Stocks calmer on Tuesday but trade fears linger
Ireland’s benchmark Iseq overall index up 0.28%, outperforming European peers
Cuisine De France owner Aryzta was the biggest faller in Ireland on Tuesday, hitting a fresh record low. Photograph: Nick Bradshaw
European shares endured another choppy session on Tuesday with the Pan European Stoxx 600 index closing flat on the day.
Ireland fared slightly better, with the benchmark Iseq overall index in the green on the day, while Germany’s Dax closed down.
In the US, stocks edged higher, with General Electric and technology stocks helping Wall Street recoup some of Monday’s losses.
Ireland’s benchmark Iseq overall index gained 0.28 per cent on Tuesday following a torrid start to the week in a global sell-off prompted by trade war fears.
Food group Aryzta was the big loser on the day following an analyst downgrade from Credit Suisse. The beleaguered baker fell 7.98 per cent to €12.45 on its secondary Irish listing after being downgraded to “underperform” from “neutral”.
Building materials giant CRH recovered ground after suffering on Monday. The company closed up 1.76 per cent to €30.63, also positive for the Iseq which is heavily weighted toward CRH.
Kingspan too had a strong day, closing up 1.07 per cent to €43.36 on decent volume.
Irish banks underperformed European peers with Bank of Ireland falling 1.98 per cent to €6.695. Irish peer AIB fared slightly better, although, on strong volume, it fell 0.6 per cent to €4.636.
Finally, budget airlines across the board were lower on Tuesday with Irish carrier Ryanair no different. The airline closed down 1.15 per cent to €15.96.
Following a slow start, the FTSE 100 accelerated gains and ended the session up 0.4 per cent after a 2.2 per cent loss on Monday.
Among individual stocks, cruise company Carnival posted the best performance, up more than 3 per cent. Its shares had plunged more than 11 per cent during the previous session after it cut profit targets.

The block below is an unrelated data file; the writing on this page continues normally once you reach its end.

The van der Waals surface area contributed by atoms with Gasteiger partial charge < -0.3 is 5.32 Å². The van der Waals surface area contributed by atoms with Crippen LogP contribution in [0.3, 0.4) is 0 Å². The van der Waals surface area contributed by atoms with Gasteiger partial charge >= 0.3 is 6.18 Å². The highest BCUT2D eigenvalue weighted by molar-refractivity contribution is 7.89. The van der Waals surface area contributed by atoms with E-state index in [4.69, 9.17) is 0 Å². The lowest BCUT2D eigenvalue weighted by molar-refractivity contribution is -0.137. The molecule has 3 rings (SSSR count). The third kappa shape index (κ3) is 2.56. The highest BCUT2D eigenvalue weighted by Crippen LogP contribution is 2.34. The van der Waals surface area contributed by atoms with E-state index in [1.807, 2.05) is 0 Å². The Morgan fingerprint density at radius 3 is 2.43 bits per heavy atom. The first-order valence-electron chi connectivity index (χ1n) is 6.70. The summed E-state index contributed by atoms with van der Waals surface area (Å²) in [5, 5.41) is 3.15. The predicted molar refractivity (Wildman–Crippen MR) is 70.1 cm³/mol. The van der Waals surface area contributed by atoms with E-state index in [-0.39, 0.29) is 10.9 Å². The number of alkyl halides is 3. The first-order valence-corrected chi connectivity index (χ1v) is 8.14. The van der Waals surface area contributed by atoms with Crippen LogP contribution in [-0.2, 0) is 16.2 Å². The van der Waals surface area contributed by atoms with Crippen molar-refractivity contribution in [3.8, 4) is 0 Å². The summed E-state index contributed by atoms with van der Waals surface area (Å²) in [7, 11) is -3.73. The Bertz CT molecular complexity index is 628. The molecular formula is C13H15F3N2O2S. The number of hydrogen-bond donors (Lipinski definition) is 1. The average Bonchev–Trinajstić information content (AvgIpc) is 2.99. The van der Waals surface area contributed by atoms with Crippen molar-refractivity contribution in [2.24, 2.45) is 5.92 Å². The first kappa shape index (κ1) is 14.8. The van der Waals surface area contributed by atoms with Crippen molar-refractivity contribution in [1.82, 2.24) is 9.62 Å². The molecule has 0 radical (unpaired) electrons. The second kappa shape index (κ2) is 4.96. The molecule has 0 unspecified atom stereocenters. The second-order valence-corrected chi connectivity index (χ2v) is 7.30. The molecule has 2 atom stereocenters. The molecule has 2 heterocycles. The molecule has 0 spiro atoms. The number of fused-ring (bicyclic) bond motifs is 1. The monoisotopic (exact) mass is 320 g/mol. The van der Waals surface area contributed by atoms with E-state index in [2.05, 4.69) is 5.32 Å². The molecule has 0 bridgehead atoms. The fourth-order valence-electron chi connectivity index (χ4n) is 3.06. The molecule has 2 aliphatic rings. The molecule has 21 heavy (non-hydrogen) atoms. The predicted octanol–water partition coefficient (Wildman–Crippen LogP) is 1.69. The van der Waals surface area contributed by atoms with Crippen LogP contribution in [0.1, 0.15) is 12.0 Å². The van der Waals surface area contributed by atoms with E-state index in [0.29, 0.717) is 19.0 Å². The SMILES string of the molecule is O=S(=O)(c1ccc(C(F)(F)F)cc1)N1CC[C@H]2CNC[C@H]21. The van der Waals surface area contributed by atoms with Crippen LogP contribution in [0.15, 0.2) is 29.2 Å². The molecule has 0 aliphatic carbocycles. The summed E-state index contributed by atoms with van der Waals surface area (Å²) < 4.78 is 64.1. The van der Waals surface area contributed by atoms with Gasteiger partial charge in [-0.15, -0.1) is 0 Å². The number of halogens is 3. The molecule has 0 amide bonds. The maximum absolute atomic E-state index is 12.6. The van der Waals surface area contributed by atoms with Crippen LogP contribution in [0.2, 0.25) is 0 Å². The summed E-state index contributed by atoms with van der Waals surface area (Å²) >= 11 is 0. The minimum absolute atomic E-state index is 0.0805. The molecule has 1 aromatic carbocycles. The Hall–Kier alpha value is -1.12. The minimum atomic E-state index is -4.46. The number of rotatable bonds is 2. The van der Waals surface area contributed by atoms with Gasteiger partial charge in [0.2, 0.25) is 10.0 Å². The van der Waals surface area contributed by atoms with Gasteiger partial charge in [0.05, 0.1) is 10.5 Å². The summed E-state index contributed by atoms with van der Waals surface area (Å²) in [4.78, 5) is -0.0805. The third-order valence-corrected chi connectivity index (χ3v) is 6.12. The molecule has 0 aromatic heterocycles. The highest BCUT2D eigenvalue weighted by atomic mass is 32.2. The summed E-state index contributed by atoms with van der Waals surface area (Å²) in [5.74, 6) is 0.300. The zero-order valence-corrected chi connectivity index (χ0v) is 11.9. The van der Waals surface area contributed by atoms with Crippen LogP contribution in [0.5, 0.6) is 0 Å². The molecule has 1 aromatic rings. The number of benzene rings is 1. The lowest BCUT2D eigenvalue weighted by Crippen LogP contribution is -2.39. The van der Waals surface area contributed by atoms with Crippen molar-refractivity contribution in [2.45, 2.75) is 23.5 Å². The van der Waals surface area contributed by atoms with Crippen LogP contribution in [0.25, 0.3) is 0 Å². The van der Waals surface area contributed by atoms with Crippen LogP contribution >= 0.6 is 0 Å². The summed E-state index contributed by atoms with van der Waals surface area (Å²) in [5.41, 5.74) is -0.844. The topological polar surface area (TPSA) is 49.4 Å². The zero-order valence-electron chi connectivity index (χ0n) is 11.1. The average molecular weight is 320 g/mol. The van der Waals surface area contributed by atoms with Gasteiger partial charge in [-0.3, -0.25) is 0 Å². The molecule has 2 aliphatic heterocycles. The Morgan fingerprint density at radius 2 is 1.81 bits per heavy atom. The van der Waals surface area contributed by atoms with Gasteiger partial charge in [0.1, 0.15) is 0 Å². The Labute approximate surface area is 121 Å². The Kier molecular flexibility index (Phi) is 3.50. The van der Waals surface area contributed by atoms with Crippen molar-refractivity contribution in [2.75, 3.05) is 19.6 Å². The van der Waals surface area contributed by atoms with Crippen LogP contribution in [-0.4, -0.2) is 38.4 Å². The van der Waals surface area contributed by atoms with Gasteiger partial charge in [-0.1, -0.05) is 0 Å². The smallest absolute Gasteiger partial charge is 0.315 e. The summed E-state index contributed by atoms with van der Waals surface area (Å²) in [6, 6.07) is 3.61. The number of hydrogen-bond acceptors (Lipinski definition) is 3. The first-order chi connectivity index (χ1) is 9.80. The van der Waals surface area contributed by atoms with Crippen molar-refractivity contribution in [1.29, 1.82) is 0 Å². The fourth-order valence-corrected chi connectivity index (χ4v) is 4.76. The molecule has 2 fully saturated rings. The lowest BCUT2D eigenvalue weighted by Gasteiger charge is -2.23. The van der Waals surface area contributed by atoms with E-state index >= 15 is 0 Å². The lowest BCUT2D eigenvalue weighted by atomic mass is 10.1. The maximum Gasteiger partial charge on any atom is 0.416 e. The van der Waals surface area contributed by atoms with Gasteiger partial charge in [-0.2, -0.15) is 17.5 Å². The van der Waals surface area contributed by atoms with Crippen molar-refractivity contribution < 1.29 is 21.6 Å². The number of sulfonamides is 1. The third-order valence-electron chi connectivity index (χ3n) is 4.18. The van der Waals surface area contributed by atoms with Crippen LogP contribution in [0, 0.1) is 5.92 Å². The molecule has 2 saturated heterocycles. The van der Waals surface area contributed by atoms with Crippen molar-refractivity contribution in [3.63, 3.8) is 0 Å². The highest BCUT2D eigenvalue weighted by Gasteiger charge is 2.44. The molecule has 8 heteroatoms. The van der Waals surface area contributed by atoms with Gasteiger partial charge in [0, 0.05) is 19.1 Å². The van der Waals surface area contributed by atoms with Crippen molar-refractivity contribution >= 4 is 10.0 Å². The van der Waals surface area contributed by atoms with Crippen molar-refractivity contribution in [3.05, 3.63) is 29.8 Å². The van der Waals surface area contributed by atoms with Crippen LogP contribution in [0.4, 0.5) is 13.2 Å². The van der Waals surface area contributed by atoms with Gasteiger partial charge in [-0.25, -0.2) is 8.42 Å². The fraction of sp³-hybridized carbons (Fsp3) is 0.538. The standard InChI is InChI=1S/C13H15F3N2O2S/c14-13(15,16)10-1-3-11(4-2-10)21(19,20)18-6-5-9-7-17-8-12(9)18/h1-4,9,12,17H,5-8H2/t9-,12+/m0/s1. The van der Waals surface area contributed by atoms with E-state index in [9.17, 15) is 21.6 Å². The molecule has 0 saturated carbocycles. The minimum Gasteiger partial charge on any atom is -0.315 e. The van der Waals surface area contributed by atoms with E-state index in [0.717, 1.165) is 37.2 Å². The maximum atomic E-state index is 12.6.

The sectors which weighed the most on the FTSE during Monday’s sell-off provided some support, with oil majors and miners accounting for most of the gains as the price of oil rose on the back of uncertainty over Libyan oil exports.
Among fallers, mid-cap Inmarsat dropped 12.5 per cent after Eutelsat said it did not intend to make an offer for the British group, just a day after the French satellite group said it was considering going head-to-head with EchoStar in a battle for the British company.
Among small stocks, struggling floor coverings retailer Carpetright fell 5.7 per cent after it reported a loss for 2017-18 in another sign that the UK high street is struggling.
The pan-European Stoxx 600 was unchanged in percentage terms and remained at its lowest level since mid-April following Monday’s 2 per cent slide.
Germany’s exporter-heavy DAX, which has been the most sensitive to trade tensions, gave up gains to end 0.3 per cent lower.
While autos, a sector in the firing line of higher tariffs, retreated 0.1 per cent, the sectors worst hit by the trade-related sell-off were Tuesday’s strongest gainers.
Bid speculation boosted French payments processor Ingenico nearly 5 per cent after Bloomberg reported on Monday that the firm was drawing preliminary interest from several private equity firms.
In results-driven moves, the food and biopharma testing firm Eurofins jumped 8.2 per cent after saying it was raising its revenue target for the year.
General Electric jumped about 7 per cent in heavy trading, on track for its biggest one-day gain in over three years, after the company said it will spin off its healthcare business and divest its stake in oil-services company Baker Hughes.
The S&P technology index meanwhile rose 0.39 per cent, while shares of Netflix jumped 3 per cent.
Harley-Davidson fell a day after the company said it would move production of motorcycles shipped to the EU to its international facilities.
US homebuilder Lennar jumped about 6 per cent as strong housing demand helped the company report better-than-expected quarterly results. – Additional reporting: Reuters